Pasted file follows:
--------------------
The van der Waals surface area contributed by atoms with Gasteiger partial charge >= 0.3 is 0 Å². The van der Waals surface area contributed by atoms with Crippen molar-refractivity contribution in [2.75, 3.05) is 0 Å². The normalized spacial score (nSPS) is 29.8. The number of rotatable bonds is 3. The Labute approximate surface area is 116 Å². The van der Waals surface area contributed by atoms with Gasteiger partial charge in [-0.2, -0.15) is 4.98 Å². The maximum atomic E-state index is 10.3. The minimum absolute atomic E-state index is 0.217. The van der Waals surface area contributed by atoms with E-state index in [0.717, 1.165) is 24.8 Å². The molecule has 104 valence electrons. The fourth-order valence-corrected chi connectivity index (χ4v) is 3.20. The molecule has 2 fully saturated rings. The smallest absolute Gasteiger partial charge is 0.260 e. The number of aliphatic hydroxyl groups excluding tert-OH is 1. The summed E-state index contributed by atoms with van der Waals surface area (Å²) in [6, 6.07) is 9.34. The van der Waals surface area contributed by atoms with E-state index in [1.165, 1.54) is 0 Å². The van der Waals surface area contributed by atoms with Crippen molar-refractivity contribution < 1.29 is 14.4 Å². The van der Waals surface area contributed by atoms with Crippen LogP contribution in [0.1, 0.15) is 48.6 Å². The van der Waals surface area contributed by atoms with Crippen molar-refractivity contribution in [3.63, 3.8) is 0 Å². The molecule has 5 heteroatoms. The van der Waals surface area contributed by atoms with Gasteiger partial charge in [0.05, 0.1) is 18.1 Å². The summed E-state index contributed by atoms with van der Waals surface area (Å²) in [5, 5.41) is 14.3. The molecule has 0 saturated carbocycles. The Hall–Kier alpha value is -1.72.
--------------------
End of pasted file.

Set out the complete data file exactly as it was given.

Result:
The van der Waals surface area contributed by atoms with Gasteiger partial charge >= 0.3 is 0 Å². The van der Waals surface area contributed by atoms with Crippen molar-refractivity contribution in [2.75, 3.05) is 0 Å². The normalized spacial score (nSPS) is 29.8. The number of rotatable bonds is 3. The Labute approximate surface area is 116 Å². The van der Waals surface area contributed by atoms with Gasteiger partial charge in [-0.2, -0.15) is 4.98 Å². The maximum atomic E-state index is 10.3. The minimum absolute atomic E-state index is 0.217. The van der Waals surface area contributed by atoms with E-state index in [0.717, 1.165) is 24.8 Å². The molecule has 104 valence electrons. The fourth-order valence-corrected chi connectivity index (χ4v) is 3.20. The molecule has 2 fully saturated rings. The smallest absolute Gasteiger partial charge is 0.260 e. The number of aliphatic hydroxyl groups excluding tert-OH is 1. The summed E-state index contributed by atoms with van der Waals surface area (Å²) in [6, 6.07) is 9.34. The van der Waals surface area contributed by atoms with E-state index in [1.165, 1.54) is 0 Å². The van der Waals surface area contributed by atoms with Crippen molar-refractivity contribution < 1.29 is 14.4 Å². The van der Waals surface area contributed by atoms with Crippen LogP contribution in [0.1, 0.15) is 48.6 Å². The van der Waals surface area contributed by atoms with Crippen molar-refractivity contribution in [3.63, 3.8) is 0 Å². The molecule has 5 heteroatoms. The van der Waals surface area contributed by atoms with Gasteiger partial charge in [0.05, 0.1) is 18.1 Å². The summed E-state index contributed by atoms with van der Waals surface area (Å²) in [5, 5.41) is 14.3. The molecule has 0 saturated carbocycles. The Hall–Kier alpha value is -1.72.